The class began with a dozen or so wannabee apiculturists, mainly women and very much in my midlife age group. Our motivations were similar, curiosity, environmental, possibly entrepreneurial and the like. Some of the class had experience, and most, like myself, had just a passing glance and were, in effect, complete novices. I didn’t feel out of my depth consequently, but the feeling of being back in the “classroom” after so long was daunting. The thought, however, that much of the future learning would be out in the apiary was eagerly anticipated. I was aware that additional costs would be part of the subsidised course, specifically safety gear and the all-important nucleus hive or “nuc”. This was the moment, upon receipt of it, that things got “real”. The nuc was a five frame family of bees, brood, nectar, pollen, maybe honey and the queen. The course providers facilitated the provision of the said nuc and got together a dozen plus nucs for this class, let alone the four or so other courses they ran. Indeed, a considerable undertaking. The first hurdle, and perhaps the riskiest for all concerned, was their delivery to us, the uninitiated. I will begin the most significant learning journey of the course.
It was late October, and the weather had been exceptionally unseasonal. This posed a big problem for the course leaders from the onset, the date of receipt had been pushed back a few weeks as a result. We were asked to gather dried bracken before putting it into the 5-litre feeders in our personally constructed hives. A few frames with foundation were also a prerequisite. Empty hives were placed on either side of the metal road near the apiary, and instructions were given. The nucs would be placed beside and then added to the hives. The drama started after not enough bracken had been found, and the sugar water in the nuc boxes split after debussing from the truck. The sugar water being essential energy for bees became a distraction after removing them precariously by the rank and file, without proper advice. Suffice to say, the bees soon targeted the copious amounts of liquid fuel spread around. The air around us became a huge cloud of lusty bees after a fast food takeaway. The chaos was cut short abruptly with loud instruction from Scott, the alpha course commander who told us to scatter and go away for a few hours whilst the orgy settled down, and nature took its course. Tails between our legs, after a telling off, we hastily departed to return later. The scene was different, and we found our nuc boxes. I was the only one to be told my queen had died whilst in transit from the truck to my hive on transfer. I was distraught and felt guilty I had in some way caused its demise through my incompetence. My bee house returned to my house, put in its designated place, awaiting a substitute queen.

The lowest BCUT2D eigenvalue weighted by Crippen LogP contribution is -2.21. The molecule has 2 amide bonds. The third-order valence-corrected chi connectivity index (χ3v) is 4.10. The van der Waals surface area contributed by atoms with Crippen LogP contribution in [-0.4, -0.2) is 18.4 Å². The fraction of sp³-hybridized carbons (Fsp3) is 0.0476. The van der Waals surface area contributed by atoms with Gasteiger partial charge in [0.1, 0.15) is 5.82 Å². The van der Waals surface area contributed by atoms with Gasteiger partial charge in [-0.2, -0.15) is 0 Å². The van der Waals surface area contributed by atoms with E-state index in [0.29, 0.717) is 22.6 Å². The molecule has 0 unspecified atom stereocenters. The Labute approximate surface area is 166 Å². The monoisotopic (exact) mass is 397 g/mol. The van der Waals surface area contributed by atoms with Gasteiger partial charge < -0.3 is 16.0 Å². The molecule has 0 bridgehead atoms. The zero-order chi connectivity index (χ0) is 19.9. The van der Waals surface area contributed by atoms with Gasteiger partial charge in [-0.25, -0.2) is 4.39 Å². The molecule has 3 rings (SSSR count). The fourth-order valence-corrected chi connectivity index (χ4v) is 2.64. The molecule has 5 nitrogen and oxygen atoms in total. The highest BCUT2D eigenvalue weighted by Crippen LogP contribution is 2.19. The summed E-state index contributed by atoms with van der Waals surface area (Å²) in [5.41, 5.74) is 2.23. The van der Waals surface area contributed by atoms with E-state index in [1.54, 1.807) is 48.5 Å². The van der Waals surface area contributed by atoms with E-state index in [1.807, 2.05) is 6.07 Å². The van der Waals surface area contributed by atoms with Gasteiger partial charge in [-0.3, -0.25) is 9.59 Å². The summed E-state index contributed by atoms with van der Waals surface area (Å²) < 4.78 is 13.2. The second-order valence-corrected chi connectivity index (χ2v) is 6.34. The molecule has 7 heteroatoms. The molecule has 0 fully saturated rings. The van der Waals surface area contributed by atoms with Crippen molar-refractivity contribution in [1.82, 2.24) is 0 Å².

The subtext here is essential to clearly define how important healthy queens are to a vital colony. After she leaves her cell sixteen days after laying, where she is tended to and fed copious amounts of Royal Jelly, the long bodied bee emerges and spends several days in the hive before she begins her mating flights. Thus, begins a somewhat perilous toing and froing where all manner of things may prevent her from uniting with a dozen or so male drones and being inseminated with 3 billion plus sperm cells. She may find the drones quickly, nearby and successfully fulfil her primary mission. The perils of the weather, predators and accidents may take her, and a new queen then has to be created from an egg as before. When hatched, the queen has to find her competition, other queens growing in the same hive and crown her dominance by killing them with a sting. The life of a queen is a long one, too, living way beyond those of workers and drones.
After an anxious wait of a fortnight, I was given queen 2 in a plastic cage with its entourage of attending bees. It was shown to the rest of the class before I received it. After a debrief from the tutors about the previous experience, I took it home. I placed it as instructed on a frame to allow its imminent introduction to the awaiting queenless colony. During this time, her pheromones are sensed by the collective and hopefully accepted. I can state I saw it on a frame, freed of the cage once but after then no more. I suspect that my frequent intervention, looking in to check and anxiety driven, may have put pay to its continued existence. Either way, I had the dubious honour of having to tell my tutors I was sans queen once again. It was picked up and commented upon in the class by my teachers, and clumsy handling, I suspect, was the overtone of the verdict.
I was devastated, once again, clearly feeling humiliated amongst my peers who had their queens operating effectively, or so it seemed. Recognising the queen is hard for the untrained eye, so I can only imagine others in my class not knowing their whereabouts and hoping, fingers crossed, that eggs laid and the brood forming indicated that. The lesson I learned throughout this process was not to focus too closely on finding her but to rely on observing her eggs and larva as an indicator she was in operation. I also learned to be stronger and less retiring with the tutors when it came to defending myself, and their journey with me continued with many others in the year. I was lucky in one sense that it happened before the active period of nectar gathering, and I had a relatively great deal of experience with the mysteries of queens at an early stage. This journey didn’t stop me from finding alternative ways to combat such dire losses, and I got queens sent to me online from sellers and didn’t bother my teachers much more beyond the honey flow. It made me hardened to the sad fact that poor handling and frequent inspections run a greater risk of such things happening. I learned that lesson the hard way.